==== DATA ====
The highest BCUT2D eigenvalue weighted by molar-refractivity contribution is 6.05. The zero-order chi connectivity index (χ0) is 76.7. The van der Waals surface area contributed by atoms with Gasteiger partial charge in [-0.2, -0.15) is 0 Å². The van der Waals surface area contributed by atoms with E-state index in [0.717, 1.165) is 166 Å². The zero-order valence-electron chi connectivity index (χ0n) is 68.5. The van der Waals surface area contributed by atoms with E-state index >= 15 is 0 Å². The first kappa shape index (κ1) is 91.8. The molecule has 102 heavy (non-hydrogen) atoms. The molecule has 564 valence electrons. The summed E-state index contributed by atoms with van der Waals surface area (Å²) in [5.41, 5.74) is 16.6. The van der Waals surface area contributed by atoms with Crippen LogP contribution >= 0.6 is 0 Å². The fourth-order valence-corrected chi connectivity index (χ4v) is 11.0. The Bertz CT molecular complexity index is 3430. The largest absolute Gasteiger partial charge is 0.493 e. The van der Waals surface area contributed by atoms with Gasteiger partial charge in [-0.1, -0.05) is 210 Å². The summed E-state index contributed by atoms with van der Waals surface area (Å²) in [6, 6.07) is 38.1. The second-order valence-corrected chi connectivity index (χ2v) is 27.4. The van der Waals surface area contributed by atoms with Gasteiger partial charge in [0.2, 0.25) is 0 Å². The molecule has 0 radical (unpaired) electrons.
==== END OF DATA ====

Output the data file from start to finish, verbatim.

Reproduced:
The highest BCUT2D eigenvalue weighted by molar-refractivity contribution is 6.05. The zero-order chi connectivity index (χ0) is 76.7. The van der Waals surface area contributed by atoms with Gasteiger partial charge in [-0.2, -0.15) is 0 Å². The van der Waals surface area contributed by atoms with E-state index in [0.717, 1.165) is 166 Å². The zero-order valence-electron chi connectivity index (χ0n) is 68.5. The van der Waals surface area contributed by atoms with E-state index >= 15 is 0 Å². The first kappa shape index (κ1) is 91.8. The molecule has 102 heavy (non-hydrogen) atoms. The molecule has 564 valence electrons. The summed E-state index contributed by atoms with van der Waals surface area (Å²) in [5.41, 5.74) is 16.6. The van der Waals surface area contributed by atoms with Crippen LogP contribution >= 0.6 is 0 Å². The fourth-order valence-corrected chi connectivity index (χ4v) is 11.0. The Bertz CT molecular complexity index is 3430. The largest absolute Gasteiger partial charge is 0.493 e. The van der Waals surface area contributed by atoms with Gasteiger partial charge in [-0.1, -0.05) is 210 Å². The summed E-state index contributed by atoms with van der Waals surface area (Å²) in [6, 6.07) is 38.1. The second-order valence-corrected chi connectivity index (χ2v) is 27.4. The van der Waals surface area contributed by atoms with Gasteiger partial charge in [0.2, 0.25) is 0 Å². The molecule has 0 radical (unpaired) electrons.